Over the course of an investor’s career, it is almost certain that not only will numerous individual positions accumulate or even the odd custody account creep in, but also more and more providers. Due to the constantly changing market environment, you will always try out new brokers and custodian banks, either because they entice you with lower fees, offer various analysis functions to try out, or because they offer dividends other than the usual amount of money in the form of pyjamas, chocolate or free trips as well as additional discounts because they simply enter the purchases and sales in the respective shareholder register.
When I started to get more involved with the stock market, I opened a securities account with ING, and later with comdirect, because they offered a wider range of ETF and share savings plans and also offered more favorable conditions. With the advent of neobrokers and thus commission-free share trading, I finally opened a custody account with Scalable Capital and gradually moved my savings plans there.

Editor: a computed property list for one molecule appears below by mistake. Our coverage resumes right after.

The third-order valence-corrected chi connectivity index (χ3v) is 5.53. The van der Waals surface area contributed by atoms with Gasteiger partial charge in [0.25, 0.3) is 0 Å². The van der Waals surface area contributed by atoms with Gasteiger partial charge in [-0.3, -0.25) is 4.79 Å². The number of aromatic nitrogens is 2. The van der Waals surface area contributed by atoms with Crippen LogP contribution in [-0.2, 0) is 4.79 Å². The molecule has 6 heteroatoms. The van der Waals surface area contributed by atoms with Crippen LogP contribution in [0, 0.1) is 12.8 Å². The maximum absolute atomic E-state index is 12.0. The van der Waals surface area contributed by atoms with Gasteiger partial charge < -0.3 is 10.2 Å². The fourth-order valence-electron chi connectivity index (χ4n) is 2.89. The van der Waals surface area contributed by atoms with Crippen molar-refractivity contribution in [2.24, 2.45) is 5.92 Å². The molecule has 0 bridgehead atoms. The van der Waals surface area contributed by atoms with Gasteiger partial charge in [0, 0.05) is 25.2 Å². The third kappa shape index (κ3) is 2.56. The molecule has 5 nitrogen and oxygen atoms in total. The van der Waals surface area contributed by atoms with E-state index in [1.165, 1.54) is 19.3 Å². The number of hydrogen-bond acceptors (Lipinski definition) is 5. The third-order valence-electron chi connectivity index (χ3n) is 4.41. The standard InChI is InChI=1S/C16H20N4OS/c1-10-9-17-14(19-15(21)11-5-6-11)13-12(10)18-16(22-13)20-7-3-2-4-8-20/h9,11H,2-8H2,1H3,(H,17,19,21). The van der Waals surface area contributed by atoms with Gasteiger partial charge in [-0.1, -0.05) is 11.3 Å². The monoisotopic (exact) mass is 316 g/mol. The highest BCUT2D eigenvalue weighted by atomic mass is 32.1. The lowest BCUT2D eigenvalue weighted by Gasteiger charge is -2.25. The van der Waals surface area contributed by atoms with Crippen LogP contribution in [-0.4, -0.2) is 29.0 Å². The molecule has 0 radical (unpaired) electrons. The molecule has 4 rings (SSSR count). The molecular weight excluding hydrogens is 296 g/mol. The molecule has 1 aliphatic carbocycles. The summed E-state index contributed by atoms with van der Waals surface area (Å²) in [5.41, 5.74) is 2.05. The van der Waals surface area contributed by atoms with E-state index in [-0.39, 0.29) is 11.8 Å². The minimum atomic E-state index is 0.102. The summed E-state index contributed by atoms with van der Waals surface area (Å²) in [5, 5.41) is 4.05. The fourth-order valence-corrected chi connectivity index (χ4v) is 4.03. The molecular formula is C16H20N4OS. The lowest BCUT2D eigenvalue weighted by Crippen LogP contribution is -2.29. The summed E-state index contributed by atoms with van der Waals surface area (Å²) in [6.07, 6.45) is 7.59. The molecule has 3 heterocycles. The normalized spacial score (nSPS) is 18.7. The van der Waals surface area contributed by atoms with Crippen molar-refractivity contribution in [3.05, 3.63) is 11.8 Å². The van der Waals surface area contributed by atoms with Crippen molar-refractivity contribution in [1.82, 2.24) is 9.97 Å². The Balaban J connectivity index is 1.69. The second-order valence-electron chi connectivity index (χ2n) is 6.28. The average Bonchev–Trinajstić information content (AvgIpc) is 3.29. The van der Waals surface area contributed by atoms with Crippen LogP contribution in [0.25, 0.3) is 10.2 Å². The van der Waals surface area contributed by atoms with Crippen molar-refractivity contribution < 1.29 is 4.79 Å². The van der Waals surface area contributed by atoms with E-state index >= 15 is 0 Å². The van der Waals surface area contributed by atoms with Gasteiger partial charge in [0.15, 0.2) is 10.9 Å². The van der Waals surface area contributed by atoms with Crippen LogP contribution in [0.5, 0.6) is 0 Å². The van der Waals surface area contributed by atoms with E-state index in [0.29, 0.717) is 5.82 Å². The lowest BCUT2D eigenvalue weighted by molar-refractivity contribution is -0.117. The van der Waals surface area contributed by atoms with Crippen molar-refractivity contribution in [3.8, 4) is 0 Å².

Although I use several tools for my overview, additional performance figures and for tracking my monthly cash flow and everyday expenses, I wanted to have all my share and ETF positions available in one place again. When Scalable Capital advertised a bonus payment for a custody account transfer in November, I decided to take this step and at the same time write a report about it for this blog.
Unfortunately, it was not quite as positive as I had originally hoped.
Many different parties involved
As there are numerous parties involved in a securities account transfer, from banks and stock exchanges to custodians, I wanted to minimize the potential points of error right from the start and sold all my positions that were not tradable with the new broker myself. Of course, all current savings plans were deactivated. I swapped my Nestlé position for Koninklijke Ahold Delhaize and got rid of my remaining Wirecard holdings, which were supposed to remain in the portfolio as a reminder to take advantage of the tax-free amount that could arise from selling the fragments. The move was not simply haphazard, but of a strategic nature.
On November 14, the actual application was finally submitted to Scalable Capital. The process was fully digital. All 26 positions had to be neatly listed by name along with the portfolio sizes, a few tax details had to be entered and a digital signature had to be provided. Although the entire process was quite an effort, Scalable Capital made it very pleasant. In the background, the application was then sent by post to comdirect as the outgoing custodian bank.